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10:16 AM Sat, Jan. 19th

Grant aids Chino Valley archery team, robotics club

Marshall Carcoba, Kyle Smith, Kevin Short and others on the line and ready to shoot during the Chino Valley High archery team’s practice Tuesday. (Jason Wheeler/Courier)

Marshall Carcoba, Kyle Smith, Kevin Short and others on the line and ready to shoot during the Chino Valley High archery team’s practice Tuesday. (Jason Wheeler/Courier)

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Abi York lines up her shot during the Chino Valley High School archery team’s practice Tuesday, Nov. 27. (Jason Wheeler/Courier)

It feels a lot better to be on the Chino Valley High School archery team this year compared to last year, team member Naomi Rice said.

“I think we’re doing a lot better than last year because of all the stuff we’ve gotten,” Rice said.

Last year was the first year there was an archery team at Chino Valley High School. Back then, the squad had only 11 kids when 12 were needed to make a team, and they had to borrow all of their equipment from Heritage Middle School and Del Rio Elementary School, said coach Aaron Hulburd.

This year though, thanks to a grant from the Jewish Community Foundation of Greater Prescott for $9,823, the team is fully equipped, Hulburd said. They have enough bows for all of the kids and a storage shed, he said.

“It’s really helped us provide for all these kids,” Hulburd said. “Without the Jewish Foundation, we really wouldn’t be where we are today.”

It all happened because Hulburd reached out to the foundation and asked if it was possible to provide some bows and arrows, said Jewish Community Foundation of Greater Prescott Executive Director Christine Resnick. The foundation was able to give everything that he had asked for, she said.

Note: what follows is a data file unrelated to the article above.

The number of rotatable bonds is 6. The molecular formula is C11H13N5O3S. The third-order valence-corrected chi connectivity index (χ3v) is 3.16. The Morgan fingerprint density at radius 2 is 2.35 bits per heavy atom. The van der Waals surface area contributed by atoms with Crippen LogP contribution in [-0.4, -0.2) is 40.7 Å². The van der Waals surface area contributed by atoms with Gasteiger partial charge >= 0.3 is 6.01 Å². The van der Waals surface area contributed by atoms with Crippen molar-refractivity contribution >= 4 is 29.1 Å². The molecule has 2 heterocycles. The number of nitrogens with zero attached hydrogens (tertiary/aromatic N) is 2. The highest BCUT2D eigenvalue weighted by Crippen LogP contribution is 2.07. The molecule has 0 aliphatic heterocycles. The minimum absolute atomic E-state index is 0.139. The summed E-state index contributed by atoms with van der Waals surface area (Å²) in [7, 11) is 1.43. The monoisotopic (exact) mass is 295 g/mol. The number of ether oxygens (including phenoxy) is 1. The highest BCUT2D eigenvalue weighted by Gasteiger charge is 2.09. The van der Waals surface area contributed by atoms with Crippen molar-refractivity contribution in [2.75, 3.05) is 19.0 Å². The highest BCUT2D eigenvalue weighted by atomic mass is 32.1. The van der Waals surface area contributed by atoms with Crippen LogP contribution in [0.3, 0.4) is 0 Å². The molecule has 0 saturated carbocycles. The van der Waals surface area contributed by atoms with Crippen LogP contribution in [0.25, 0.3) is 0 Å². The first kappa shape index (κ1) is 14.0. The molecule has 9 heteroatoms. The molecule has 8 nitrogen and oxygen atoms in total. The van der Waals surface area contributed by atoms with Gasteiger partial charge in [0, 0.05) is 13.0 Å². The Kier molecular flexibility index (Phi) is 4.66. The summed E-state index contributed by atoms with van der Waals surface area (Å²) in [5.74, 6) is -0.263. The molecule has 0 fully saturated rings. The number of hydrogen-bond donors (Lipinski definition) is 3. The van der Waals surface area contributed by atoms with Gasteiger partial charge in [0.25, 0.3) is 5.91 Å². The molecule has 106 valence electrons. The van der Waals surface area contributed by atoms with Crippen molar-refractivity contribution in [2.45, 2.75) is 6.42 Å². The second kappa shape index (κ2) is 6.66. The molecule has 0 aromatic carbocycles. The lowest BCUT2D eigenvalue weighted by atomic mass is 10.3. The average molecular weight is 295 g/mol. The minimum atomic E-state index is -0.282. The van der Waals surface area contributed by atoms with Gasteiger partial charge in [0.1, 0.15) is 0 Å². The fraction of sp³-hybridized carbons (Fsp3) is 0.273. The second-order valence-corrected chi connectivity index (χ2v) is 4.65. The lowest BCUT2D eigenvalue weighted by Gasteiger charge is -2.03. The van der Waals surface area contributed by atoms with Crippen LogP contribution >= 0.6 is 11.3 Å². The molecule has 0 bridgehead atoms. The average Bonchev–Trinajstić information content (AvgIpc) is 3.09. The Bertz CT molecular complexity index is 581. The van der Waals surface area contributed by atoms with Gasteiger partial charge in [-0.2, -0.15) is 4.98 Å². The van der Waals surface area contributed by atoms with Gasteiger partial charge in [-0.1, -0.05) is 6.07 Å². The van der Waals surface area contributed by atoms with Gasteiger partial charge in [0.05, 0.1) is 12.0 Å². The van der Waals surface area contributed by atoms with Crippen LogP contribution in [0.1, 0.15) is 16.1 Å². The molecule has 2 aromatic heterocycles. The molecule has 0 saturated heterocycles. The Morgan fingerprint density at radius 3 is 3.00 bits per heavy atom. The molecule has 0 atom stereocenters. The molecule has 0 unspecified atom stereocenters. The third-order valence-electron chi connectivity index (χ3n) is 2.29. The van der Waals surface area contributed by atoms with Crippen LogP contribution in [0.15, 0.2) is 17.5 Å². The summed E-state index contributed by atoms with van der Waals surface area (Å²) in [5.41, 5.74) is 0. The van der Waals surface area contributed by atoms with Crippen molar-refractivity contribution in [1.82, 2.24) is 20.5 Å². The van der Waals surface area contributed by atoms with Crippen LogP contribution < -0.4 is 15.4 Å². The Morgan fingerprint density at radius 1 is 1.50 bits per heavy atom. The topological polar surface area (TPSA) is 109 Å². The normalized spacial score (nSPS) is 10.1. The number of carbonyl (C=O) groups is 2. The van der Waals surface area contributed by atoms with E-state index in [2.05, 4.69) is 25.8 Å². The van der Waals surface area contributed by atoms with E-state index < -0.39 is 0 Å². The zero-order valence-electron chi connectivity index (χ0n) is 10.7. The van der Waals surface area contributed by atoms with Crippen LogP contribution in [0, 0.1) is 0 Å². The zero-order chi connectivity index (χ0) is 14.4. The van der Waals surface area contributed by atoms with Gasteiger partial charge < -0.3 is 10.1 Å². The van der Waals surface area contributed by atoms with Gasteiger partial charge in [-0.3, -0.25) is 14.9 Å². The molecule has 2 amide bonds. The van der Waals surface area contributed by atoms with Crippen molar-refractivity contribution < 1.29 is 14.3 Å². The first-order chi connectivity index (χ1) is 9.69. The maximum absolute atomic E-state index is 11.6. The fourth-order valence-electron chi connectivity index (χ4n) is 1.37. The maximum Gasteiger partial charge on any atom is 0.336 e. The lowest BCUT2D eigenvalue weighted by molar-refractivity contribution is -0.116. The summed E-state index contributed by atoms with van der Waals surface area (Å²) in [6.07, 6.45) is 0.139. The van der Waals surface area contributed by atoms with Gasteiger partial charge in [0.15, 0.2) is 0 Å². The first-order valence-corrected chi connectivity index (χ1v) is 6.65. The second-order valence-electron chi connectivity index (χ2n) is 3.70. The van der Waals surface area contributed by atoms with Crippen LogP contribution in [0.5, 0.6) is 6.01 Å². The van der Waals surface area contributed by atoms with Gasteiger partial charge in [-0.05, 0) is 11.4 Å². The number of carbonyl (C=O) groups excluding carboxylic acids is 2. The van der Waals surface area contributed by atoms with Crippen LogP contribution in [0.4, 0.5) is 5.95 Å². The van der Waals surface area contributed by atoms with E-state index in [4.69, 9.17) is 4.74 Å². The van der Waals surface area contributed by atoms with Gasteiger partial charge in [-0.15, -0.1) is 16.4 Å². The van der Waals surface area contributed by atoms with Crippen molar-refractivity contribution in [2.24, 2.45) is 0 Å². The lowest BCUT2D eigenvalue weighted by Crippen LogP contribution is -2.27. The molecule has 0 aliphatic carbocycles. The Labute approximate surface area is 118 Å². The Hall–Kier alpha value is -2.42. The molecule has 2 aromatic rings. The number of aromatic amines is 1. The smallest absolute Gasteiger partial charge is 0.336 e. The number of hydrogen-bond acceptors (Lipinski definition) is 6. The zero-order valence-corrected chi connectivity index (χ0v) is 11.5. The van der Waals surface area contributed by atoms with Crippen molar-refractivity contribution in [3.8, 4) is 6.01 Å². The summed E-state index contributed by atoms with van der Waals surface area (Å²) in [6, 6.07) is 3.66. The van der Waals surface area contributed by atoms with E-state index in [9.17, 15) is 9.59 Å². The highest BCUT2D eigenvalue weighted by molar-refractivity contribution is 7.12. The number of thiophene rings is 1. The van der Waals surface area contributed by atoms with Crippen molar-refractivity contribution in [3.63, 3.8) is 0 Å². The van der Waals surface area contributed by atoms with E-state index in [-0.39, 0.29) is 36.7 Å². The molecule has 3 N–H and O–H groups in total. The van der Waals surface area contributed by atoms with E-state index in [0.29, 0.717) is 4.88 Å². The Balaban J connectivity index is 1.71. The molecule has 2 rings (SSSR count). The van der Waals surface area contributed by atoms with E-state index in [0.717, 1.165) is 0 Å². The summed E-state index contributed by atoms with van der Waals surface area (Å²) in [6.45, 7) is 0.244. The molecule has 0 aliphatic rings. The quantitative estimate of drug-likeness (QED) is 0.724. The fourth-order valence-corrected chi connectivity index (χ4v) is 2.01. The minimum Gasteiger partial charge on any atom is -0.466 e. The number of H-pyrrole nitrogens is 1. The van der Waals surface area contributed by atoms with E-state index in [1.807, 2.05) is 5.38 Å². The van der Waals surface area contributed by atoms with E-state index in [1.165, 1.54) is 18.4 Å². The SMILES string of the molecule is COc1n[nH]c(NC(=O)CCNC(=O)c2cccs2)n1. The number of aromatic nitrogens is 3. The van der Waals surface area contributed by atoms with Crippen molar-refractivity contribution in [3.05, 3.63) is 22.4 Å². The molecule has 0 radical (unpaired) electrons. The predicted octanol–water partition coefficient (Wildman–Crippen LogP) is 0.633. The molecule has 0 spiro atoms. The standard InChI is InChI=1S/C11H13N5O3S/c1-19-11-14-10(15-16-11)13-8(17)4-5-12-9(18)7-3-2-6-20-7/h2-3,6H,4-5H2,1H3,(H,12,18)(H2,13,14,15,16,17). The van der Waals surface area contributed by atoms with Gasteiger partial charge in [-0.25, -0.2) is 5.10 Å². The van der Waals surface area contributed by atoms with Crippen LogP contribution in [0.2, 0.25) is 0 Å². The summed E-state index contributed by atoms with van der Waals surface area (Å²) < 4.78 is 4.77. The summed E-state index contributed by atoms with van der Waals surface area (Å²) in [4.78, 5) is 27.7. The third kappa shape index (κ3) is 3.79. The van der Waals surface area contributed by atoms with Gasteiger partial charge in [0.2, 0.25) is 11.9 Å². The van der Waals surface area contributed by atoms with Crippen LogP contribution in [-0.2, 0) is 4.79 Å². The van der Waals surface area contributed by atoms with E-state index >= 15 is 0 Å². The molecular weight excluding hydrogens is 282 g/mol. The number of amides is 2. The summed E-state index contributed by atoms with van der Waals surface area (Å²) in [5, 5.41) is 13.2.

The archery team caught the organization’s eye because of the void it had filled as well as how it benefitted the kids coming up from the middle school program, allowing them to continue, Resnick said. Further, it was striking that the team was a group of really inclusive kids, she said.

“It’s just a really dynamic sport in that anyone can do it,” Resnick said. “You have to have a lot of commitment, a lot of concentration. There’s a lot of mental gain to it.”

Hulburd and his wife, assistant coach Edie Hulburd, have their hearts in the program, and that’s easily seen, Resnick said.

Looking forward, Hulburd said he wants to continue to build the program and provide the opportunity for the kids at the high school level to compete locally, statewide and nationally.

The Chino Valley High School archery team was not the only recipient of a grant from the Jewish Community Foundation of Greater Prescott, though. The school’s robotics club received $3,800 that went to upgrades for the VEX Robotics systems the club uses. The systems that were replaced were about 5 years old, which is behind when it comes to robotics and technology, said Chino Valley High School teacher Steven Booher. The new systems should last another five years, he said.

The systems are more modern and include a coding studio, which allows students to program in the language that will lead them into modern careers, he said.

Booher said he is grateful for the support of the foundation and the grant.

“We wouldn’t have been able to upgrade without that,” he said.